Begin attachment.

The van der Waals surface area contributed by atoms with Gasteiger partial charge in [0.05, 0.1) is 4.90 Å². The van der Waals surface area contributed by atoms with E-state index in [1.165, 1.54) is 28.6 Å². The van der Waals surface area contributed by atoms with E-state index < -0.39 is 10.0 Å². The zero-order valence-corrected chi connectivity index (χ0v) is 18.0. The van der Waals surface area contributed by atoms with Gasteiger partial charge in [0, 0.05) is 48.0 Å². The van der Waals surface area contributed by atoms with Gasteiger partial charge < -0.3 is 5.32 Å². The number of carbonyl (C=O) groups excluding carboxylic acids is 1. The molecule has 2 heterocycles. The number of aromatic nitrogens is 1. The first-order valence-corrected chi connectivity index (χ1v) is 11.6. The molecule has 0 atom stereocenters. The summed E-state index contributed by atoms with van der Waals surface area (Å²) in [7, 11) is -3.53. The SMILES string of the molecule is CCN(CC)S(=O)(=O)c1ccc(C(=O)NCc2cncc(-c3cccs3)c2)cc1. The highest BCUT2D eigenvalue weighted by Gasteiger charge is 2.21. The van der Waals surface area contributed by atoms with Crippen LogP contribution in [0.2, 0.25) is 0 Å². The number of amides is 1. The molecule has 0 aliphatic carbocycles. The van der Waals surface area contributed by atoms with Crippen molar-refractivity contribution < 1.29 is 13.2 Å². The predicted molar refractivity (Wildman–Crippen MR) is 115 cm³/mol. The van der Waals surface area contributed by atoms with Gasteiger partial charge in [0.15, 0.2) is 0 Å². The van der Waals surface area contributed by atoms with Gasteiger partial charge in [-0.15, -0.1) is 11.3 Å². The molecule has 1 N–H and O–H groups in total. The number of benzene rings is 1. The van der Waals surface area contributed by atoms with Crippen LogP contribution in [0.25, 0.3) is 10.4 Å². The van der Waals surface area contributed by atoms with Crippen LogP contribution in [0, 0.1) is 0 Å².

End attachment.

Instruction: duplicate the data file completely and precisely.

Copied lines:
The van der Waals surface area contributed by atoms with Gasteiger partial charge in [0.05, 0.1) is 4.90 Å². The van der Waals surface area contributed by atoms with E-state index in [1.165, 1.54) is 28.6 Å². The van der Waals surface area contributed by atoms with E-state index < -0.39 is 10.0 Å². The zero-order valence-corrected chi connectivity index (χ0v) is 18.0. The van der Waals surface area contributed by atoms with Gasteiger partial charge in [0, 0.05) is 48.0 Å². The van der Waals surface area contributed by atoms with Gasteiger partial charge < -0.3 is 5.32 Å². The number of carbonyl (C=O) groups excluding carboxylic acids is 1. The molecule has 2 heterocycles. The number of aromatic nitrogens is 1. The first-order valence-corrected chi connectivity index (χ1v) is 11.6. The molecule has 0 atom stereocenters. The summed E-state index contributed by atoms with van der Waals surface area (Å²) in [7, 11) is -3.53. The SMILES string of the molecule is CCN(CC)S(=O)(=O)c1ccc(C(=O)NCc2cncc(-c3cccs3)c2)cc1. The highest BCUT2D eigenvalue weighted by Gasteiger charge is 2.21. The van der Waals surface area contributed by atoms with Crippen LogP contribution in [0.2, 0.25) is 0 Å². The number of amides is 1. The molecule has 0 aliphatic carbocycles. The van der Waals surface area contributed by atoms with Crippen molar-refractivity contribution < 1.29 is 13.2 Å². The predicted molar refractivity (Wildman–Crippen MR) is 115 cm³/mol. The van der Waals surface area contributed by atoms with Gasteiger partial charge in [0.15, 0.2) is 0 Å². The van der Waals surface area contributed by atoms with Gasteiger partial charge in [-0.15, -0.1) is 11.3 Å². The molecule has 1 N–H and O–H groups in total. The number of benzene rings is 1. The van der Waals surface area contributed by atoms with Crippen LogP contribution in [0.25, 0.3) is 10.4 Å². The van der Waals surface area contributed by atoms with Crippen LogP contribution in [0, 0.1) is 0 Å².